15 January 2012

How I store my Tim Holtz's Distress Inks and blending tools

Ink pads:

I have looked high and low on the internet for the "PERFECT" solution of how to store my inks.  Upsidedown/rightside up???  How to tell which pad is which without digging through them all?

I have experimented with many different ways, but I think I have finally found the way that works perfect for ME!  I am sharing it with you today, maybe to inspire you on your own perfect way, or to help you in your search of a perfect way.  

I began with a set of drawers made for holding floppy disks.  Who uses floppy disks anymore? My uncle had this great set of drawers and he gave them to me.  They are perfect for holding ink pads.   I have 14 drawers and 7 are filled with stamp pads, 7 are filled with flower embellishments.

The next step was how to tell which pad was which color (while they were in the drawer) without digging through all of them.  I opened Pages (but would work any word processor document).  I typed each ink pad name 4 times.  When it printed I cut them apart in strips, leaving the 4 names of ink in a strip.  I think took my ink blending tool and in each color I inked its coordinating strip.  Then I ran a length of tape runner on each strip.  I cut them apart and put a section on each ink pad.  EASY!!! 

Make sure you put a label on on four sides, then no matter how they are stored you can see the side and what the name is at a glance.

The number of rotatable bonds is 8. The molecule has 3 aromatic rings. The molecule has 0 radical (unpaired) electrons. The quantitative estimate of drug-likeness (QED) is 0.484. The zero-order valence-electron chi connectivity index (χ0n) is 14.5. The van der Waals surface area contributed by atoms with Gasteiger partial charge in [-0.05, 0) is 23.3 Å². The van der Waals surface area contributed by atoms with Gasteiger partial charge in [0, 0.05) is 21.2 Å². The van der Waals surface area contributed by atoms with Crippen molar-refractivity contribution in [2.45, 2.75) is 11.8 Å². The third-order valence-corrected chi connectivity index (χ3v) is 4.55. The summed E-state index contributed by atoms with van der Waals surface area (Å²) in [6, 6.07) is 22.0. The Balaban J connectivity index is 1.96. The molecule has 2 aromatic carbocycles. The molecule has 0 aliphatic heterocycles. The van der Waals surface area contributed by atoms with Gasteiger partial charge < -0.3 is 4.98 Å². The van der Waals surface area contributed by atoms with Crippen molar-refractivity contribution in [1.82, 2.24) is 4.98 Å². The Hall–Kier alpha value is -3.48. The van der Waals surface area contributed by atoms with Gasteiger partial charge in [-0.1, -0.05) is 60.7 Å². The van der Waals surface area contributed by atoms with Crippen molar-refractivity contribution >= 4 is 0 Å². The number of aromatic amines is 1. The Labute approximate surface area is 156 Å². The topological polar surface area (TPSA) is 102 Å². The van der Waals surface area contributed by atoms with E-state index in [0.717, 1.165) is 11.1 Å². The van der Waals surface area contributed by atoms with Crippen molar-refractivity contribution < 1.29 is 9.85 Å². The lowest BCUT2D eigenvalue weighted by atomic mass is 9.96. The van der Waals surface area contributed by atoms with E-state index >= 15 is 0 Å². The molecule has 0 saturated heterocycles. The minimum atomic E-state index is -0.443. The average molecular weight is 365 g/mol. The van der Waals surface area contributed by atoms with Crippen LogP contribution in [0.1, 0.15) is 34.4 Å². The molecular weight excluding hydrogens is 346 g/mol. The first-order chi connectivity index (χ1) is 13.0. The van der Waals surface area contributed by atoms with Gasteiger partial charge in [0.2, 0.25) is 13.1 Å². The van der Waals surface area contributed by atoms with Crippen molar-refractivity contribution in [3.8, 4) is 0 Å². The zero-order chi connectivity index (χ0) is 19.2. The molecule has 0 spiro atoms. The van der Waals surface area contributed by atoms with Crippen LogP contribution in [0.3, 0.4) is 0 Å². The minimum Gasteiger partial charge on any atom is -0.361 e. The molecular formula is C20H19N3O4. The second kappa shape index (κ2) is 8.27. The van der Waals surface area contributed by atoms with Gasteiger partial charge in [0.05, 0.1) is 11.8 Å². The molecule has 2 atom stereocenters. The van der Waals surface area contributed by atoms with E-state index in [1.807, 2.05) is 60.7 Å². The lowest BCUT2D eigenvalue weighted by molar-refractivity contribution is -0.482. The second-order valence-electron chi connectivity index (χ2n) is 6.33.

Gosh, I just realized how pretty those colors are.  I do love these inks!!!

 Ink Blending Tool:

Tim makes a great ink blending tool thing-a-ma-jig.  I have only one!  I had to make a choice, do I want more ink or the $4.99 ink blending tools?  Well, since the inks are $4.99 at Michael's it was a no brainer for me.  I tried using my one tool and changing out the pads.  The pads simply get too worm out and thin and will rip.  And if you use lots of different colors on each piece as I do, it is a waste of time to keep changing that pad. 

Option #2-  I had to devise my own tool.   If you have ever looked at the ink blending you can see it is a block of wood, with the male side of velcro on it.  That's it nothing more.  I can do this.

I perused the aisles are Michael's and found a block.  A simple 1.5 inch block for .99 cents.  I bought one.     I got home and pulled out my velcro stash. I took the velcro and cut it into strips (cutting off the flat edge so all I had was the male part).  It was self adhesive, but the way I use this ink I thought I would double duty and use hot glue too.  (If you have ever removed a pad from Tim's tool, you will see that the velcro tends to want to come off, I was trying to prevent this.)  I put the glue on the block and then the velcro.  Let it dry and viola!  It was better than I had hoped. I could get FOUR colors on each block and still have plenty of comfort in the holding of the block. 

 I currently own 6 blocks.  One is for blue inks, one red, one greens, one browns and I have just started one with a black.

I label the sponges so that I know which pad goes with which ink.  I only label one side of the block because I have gotten pretty good at telling which pad goes with which ink (I have memorized the order on the block).

You can see on the green block that I only have 3 green inks, so I have one spot left for another green ink.

I store them all in a wooden box that used to
 house some toy magnets that belonged to my kids.  See double duty there!  This is currently working out perfectly for me.  I store this wooden box directly above the drawers so everything is centrally located.  
 I hope you have enjoyed my version of the ink blending tool and my organizational tips on Tim Holtz inks.  I would love to hear any tips that you might have on how you store your inks or what type of ink blending tool you use.